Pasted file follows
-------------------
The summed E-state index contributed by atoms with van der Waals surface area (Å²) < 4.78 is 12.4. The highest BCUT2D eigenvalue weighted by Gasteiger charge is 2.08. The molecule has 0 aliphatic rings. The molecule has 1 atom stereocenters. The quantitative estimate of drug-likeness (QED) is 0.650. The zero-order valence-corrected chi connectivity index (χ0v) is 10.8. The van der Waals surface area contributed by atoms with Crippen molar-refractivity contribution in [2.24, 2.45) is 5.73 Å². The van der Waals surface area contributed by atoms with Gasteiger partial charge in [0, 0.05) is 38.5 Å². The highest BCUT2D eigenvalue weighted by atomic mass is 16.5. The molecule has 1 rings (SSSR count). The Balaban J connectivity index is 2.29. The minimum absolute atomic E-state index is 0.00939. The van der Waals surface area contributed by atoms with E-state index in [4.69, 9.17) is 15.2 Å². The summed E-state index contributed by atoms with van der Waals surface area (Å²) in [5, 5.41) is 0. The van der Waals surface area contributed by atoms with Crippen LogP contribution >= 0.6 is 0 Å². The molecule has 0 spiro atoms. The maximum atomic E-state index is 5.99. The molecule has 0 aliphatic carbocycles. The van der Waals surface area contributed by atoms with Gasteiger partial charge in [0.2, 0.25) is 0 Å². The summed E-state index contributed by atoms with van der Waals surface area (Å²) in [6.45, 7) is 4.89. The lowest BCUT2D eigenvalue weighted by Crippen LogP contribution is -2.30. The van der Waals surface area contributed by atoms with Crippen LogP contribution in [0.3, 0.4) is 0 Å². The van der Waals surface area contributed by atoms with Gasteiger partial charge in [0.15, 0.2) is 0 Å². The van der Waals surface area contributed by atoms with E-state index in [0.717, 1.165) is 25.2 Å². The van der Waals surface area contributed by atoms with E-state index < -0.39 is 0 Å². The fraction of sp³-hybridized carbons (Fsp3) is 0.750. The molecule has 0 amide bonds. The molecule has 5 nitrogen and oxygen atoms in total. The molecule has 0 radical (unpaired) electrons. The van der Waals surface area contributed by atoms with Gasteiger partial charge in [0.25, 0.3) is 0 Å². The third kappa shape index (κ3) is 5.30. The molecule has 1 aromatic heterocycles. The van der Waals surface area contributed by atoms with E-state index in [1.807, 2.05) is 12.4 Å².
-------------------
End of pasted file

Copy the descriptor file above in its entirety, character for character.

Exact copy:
The summed E-state index contributed by atoms with van der Waals surface area (Å²) < 4.78 is 12.4. The highest BCUT2D eigenvalue weighted by Gasteiger charge is 2.08. The molecule has 0 aliphatic rings. The molecule has 1 atom stereocenters. The quantitative estimate of drug-likeness (QED) is 0.650. The zero-order valence-corrected chi connectivity index (χ0v) is 10.8. The van der Waals surface area contributed by atoms with Crippen molar-refractivity contribution in [2.24, 2.45) is 5.73 Å². The van der Waals surface area contributed by atoms with Gasteiger partial charge in [0, 0.05) is 38.5 Å². The highest BCUT2D eigenvalue weighted by atomic mass is 16.5. The molecule has 1 rings (SSSR count). The Balaban J connectivity index is 2.29. The minimum absolute atomic E-state index is 0.00939. The van der Waals surface area contributed by atoms with E-state index in [4.69, 9.17) is 15.2 Å². The summed E-state index contributed by atoms with van der Waals surface area (Å²) in [5, 5.41) is 0. The van der Waals surface area contributed by atoms with Crippen LogP contribution >= 0.6 is 0 Å². The molecule has 0 spiro atoms. The maximum atomic E-state index is 5.99. The molecule has 0 aliphatic carbocycles. The van der Waals surface area contributed by atoms with Gasteiger partial charge in [0.2, 0.25) is 0 Å². The summed E-state index contributed by atoms with van der Waals surface area (Å²) in [6.45, 7) is 4.89. The lowest BCUT2D eigenvalue weighted by Crippen LogP contribution is -2.30. The van der Waals surface area contributed by atoms with Crippen LogP contribution in [0.3, 0.4) is 0 Å². The van der Waals surface area contributed by atoms with Gasteiger partial charge in [0.15, 0.2) is 0 Å². The van der Waals surface area contributed by atoms with E-state index in [0.717, 1.165) is 25.2 Å². The van der Waals surface area contributed by atoms with E-state index < -0.39 is 0 Å². The fraction of sp³-hybridized carbons (Fsp3) is 0.750. The molecule has 0 amide bonds. The molecule has 5 nitrogen and oxygen atoms in total. The molecule has 0 radical (unpaired) electrons. The van der Waals surface area contributed by atoms with Gasteiger partial charge in [0.25, 0.3) is 0 Å². The third kappa shape index (κ3) is 5.30. The molecule has 1 aromatic heterocycles. The van der Waals surface area contributed by atoms with E-state index in [1.807, 2.05) is 12.4 Å².